China’s growing convenience store sector could provide new opportunities for fresh produce exporters with retail chains increasing their imported food offerings, according to a USDA GAIN report.
While the explosion of China’s e-commerce sector has captured the attention of many, the country’s convenience store sector has been enjoying its own boom. It is the second fastest developing retail model, with sales increasing 23 per cent in 2017 to US$28bn.
The report detailed the ‘hotspots’ for growth have been second-tier cities such as Xi’an, Kunming, and Chongqing, which all saw openings increase by more the 20 per cent in 2017.
Larger cities such as Beijing and Shangai are still growing but expansion is limited by rising rent, labour and utility costs in these areas.
According to the report, the convenience store sector has traditionally focused on lower priced processed foods and beverages, but many large chain operators are now increasing their fresh and healthy products, private label products and premium and imported food offerings to improve profitability.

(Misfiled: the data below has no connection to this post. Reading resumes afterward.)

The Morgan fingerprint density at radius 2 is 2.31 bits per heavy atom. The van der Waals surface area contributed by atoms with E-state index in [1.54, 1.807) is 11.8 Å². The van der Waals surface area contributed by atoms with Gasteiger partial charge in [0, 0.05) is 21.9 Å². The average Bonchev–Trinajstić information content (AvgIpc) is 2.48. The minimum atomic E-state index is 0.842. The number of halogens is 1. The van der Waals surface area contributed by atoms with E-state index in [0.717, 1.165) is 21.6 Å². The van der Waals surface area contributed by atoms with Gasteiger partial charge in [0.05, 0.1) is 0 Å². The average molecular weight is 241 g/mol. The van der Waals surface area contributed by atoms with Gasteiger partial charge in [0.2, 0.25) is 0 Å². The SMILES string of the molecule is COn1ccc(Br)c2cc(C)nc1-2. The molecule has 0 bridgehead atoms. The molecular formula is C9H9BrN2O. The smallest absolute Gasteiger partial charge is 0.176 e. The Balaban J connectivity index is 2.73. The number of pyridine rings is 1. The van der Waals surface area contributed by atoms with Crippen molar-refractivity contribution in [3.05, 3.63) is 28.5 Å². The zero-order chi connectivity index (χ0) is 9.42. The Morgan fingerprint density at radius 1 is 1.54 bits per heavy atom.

Single-serve, attractively packaged, high quality products are perceived by customers as fresher and healthier than traditional convenience store fare, so they are especially sought after.
This provides an opportunity for fresh fruit and vegetable exporters who market their produce as a premium product.
The report also recommended exporters target local distributors, which convenience store operators rely on, rather than working directly with convenience stores.
Based on the growing number of outlets and popularity with consumers, the report concluded that convenience stores will grow over the next three years and may become an important distribution channel for imported foods.